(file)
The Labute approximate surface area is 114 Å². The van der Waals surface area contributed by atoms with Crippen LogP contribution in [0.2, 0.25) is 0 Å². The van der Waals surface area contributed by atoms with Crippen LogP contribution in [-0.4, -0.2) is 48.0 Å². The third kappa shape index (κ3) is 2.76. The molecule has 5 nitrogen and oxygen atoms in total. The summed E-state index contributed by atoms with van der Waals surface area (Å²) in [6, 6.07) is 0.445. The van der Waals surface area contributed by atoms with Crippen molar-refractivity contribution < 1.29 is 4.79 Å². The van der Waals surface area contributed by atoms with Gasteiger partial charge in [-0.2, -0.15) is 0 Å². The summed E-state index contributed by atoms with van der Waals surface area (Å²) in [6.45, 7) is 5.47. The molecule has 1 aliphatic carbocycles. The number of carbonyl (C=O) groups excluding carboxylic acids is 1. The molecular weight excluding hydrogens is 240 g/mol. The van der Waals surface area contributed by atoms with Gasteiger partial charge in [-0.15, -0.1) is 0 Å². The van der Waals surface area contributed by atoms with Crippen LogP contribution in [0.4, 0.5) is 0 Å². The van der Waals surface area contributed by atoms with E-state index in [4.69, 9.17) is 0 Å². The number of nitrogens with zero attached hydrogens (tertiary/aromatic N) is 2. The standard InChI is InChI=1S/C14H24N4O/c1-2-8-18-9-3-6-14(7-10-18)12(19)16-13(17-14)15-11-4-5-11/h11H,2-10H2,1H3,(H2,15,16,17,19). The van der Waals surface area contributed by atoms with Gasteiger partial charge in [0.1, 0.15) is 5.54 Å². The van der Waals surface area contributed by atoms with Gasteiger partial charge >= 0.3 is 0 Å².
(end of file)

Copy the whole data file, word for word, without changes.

The Labute approximate surface area is 114 Å². The van der Waals surface area contributed by atoms with Crippen LogP contribution in [0.2, 0.25) is 0 Å². The van der Waals surface area contributed by atoms with Crippen LogP contribution in [-0.4, -0.2) is 48.0 Å². The third kappa shape index (κ3) is 2.76. The molecule has 5 nitrogen and oxygen atoms in total. The summed E-state index contributed by atoms with van der Waals surface area (Å²) in [6, 6.07) is 0.445. The van der Waals surface area contributed by atoms with Crippen molar-refractivity contribution < 1.29 is 4.79 Å². The van der Waals surface area contributed by atoms with Gasteiger partial charge in [-0.2, -0.15) is 0 Å². The summed E-state index contributed by atoms with van der Waals surface area (Å²) in [6.45, 7) is 5.47. The molecule has 1 aliphatic carbocycles. The number of carbonyl (C=O) groups excluding carboxylic acids is 1. The molecular weight excluding hydrogens is 240 g/mol. The van der Waals surface area contributed by atoms with Gasteiger partial charge in [-0.15, -0.1) is 0 Å². The van der Waals surface area contributed by atoms with Crippen LogP contribution in [0.4, 0.5) is 0 Å². The van der Waals surface area contributed by atoms with E-state index in [4.69, 9.17) is 0 Å². The number of nitrogens with zero attached hydrogens (tertiary/aromatic N) is 2. The standard InChI is InChI=1S/C14H24N4O/c1-2-8-18-9-3-6-14(7-10-18)12(19)16-13(17-14)15-11-4-5-11/h11H,2-10H2,1H3,(H2,15,16,17,19). The van der Waals surface area contributed by atoms with Gasteiger partial charge in [0.1, 0.15) is 5.54 Å². The van der Waals surface area contributed by atoms with Gasteiger partial charge >= 0.3 is 0 Å².